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Tytuł pozycji:

Exploring health state utility values of parents of children with a serious illness.

Tytuł :
Exploring health state utility values of parents of children with a serious illness.
Autorzy :
Majmudar IK; Faculty of Health, School for Health and Social Development, Institute for Health Transformation, Deakin Health Economics, Deakin University, Geelong, VIC, Australia. .
Engel L; Faculty of Health, School for Health and Social Development, Institute for Health Transformation, Deakin Health Economics, Deakin University, Geelong, VIC, Australia.
Muscara F; Clinical Sciences, Murdoch Children's Research Institute, The Royal Children's Hospital, Flemington Road, Parkville, VIC, 3052, Australia.
Stevenson C; Faculty of Health, School of Health and Social Development, Institute for Health Transformation, Deakin University, Geelong, VIC, Australia.
McCarthy M; Clinical Sciences, Murdoch Children's Research Institute, The Royal Children's Hospital, Flemington Road, Parkville, VIC, 3052, Australia.
Anderson V; Clinical Sciences, Murdoch Children's Research Institute, The Royal Children's Hospital, Flemington Road, Parkville, VIC, 3052, Australia.
Mihalopoulos C; Faculty of Health, School for Health and Social Development, Institute for Health Transformation, Deakin Health Economics, Deakin University, Geelong, VIC, Australia.
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Źródło :
Quality of life research : an international journal of quality of life aspects of treatment, care and rehabilitation [Qual Life Res] 2020 Jul; Vol. 29 (7), pp. 1947-1959. Date of Electronic Publication: 2020 Apr 25.
Typ publikacji :
Journal Article
Język :
English
Imprint Name(s) :
Publication: 2005- : Netherlands : Springer Netherlands
Original Publication: Oxford, UK : Rapid Communications of Oxford, Ltd, c1992-
MeSH Terms :
Health Status*
Quality-Adjusted Life Years*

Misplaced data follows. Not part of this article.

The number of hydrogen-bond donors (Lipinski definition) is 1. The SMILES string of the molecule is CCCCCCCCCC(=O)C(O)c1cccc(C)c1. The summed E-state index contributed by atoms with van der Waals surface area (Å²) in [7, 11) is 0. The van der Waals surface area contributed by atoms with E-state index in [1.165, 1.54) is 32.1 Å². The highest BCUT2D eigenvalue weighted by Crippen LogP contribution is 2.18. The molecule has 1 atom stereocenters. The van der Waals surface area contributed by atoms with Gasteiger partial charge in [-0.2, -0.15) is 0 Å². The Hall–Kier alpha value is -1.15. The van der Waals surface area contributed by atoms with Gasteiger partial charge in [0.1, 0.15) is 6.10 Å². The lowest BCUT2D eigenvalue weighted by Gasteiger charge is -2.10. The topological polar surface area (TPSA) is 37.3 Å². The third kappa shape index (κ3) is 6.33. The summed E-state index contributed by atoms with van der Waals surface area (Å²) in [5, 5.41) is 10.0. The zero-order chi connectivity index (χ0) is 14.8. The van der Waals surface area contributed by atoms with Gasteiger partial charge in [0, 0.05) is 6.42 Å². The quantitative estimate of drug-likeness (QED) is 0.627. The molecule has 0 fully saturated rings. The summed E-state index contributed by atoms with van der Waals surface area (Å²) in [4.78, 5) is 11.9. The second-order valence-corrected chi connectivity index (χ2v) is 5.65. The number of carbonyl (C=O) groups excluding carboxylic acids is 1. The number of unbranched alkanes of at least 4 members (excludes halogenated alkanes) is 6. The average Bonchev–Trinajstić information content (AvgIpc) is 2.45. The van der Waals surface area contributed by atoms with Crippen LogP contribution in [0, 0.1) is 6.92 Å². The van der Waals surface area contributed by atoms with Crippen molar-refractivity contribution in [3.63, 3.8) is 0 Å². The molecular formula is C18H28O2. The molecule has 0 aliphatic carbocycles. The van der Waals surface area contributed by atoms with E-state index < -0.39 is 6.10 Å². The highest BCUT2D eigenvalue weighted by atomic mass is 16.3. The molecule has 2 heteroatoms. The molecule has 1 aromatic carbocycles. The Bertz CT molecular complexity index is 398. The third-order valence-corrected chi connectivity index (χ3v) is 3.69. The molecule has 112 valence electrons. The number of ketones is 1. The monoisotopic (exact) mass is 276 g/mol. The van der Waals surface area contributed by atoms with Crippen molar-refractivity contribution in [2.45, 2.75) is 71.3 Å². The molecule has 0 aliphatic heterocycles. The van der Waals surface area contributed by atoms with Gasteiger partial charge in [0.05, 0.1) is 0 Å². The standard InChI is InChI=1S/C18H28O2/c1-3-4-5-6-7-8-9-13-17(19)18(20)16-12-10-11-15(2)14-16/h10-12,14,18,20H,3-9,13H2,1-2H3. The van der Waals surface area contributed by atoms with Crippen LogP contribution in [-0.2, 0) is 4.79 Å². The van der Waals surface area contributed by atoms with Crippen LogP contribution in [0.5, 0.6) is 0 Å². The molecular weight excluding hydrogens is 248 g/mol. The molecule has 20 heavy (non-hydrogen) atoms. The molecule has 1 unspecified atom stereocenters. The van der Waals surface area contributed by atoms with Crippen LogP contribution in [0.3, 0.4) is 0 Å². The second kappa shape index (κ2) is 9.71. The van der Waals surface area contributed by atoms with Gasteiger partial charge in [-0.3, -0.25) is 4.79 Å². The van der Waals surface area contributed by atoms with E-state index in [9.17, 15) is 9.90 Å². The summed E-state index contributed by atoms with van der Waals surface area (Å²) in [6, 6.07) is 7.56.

Parents/*psychology
Psychometrics/*methods
Quality of Life/*psychology
Adult ; Australia ; Child ; Child, Preschool ; Cost-Benefit Analysis ; Depression/psychology ; Depressive Disorder/psychology ; Female ; Humans ; Length of Stay/statistics & numerical data ; Longitudinal Studies ; Male ; Regression Analysis ; Severity of Illness Index ; Surveys and Questionnaires
Contributed Indexing :
Keywords: AQoL-8D; Health state utility values; Paediatric illness; Parents
Entry Date(s) :
Date Created: 20200427 Date Completed: 20200727 Latest Revision: 20200727
Update Code :
20201023
DOI :
10.1007/s11136-020-02466-w
PMID :
32335816
Czasopismo naukowe
Purpose: In cost-utility analysis, outcomes are usually measured in terms of quality-adjusted life years, where length of life is adjusted by levels of health-related quality of life (HRQoL) using a single value, known as a health state utility value (HSUV). This study explores the HSUVs of parents of children with a serious illness admitted within three hospital departments (cardiology, oncology and paediatric intensive care) across four time points, compares HSUVs with Australian population norms and examines predictors of parental HSUVs.
Methods: Data were obtained from the Take a Breath study, where parental HSUVs were measured using the Assessment of Quality of Life-8 Dimensions (AQoL-8D). Descriptive statistics and t-tests compared the AQoL-8D scores with population norms, while repeated measures ANOVA was used to compare parental HSUVs of children treated across illness groups over time. Regression analysis was performed to determine predictors of parental HSUVs.
Results: Parental HSUVs were not significantly different from the general Australian population norms (p = 0.939), as measured by the AQoL-8D. However, statistically significant differences were observed in the psychosocial super-dimension (p < 0.01) and in all eight AQoL-8D dimensions, except for senses and self-worth. No significant differences were observed across illness groups. Parental HSUVs were associated with psychosocial risk factors of trait anxiety (p < 0.001), depression (p < 0.001) and family beliefs (p = 0.024).
Conclusion: Having a child with a severe illness has an impact on the psychosocial aspects of parental HRQoL regardless of the type of illness. Psychosocial health factors of trait anxiety, depression and family beliefs were important predictors of parental HSUV.

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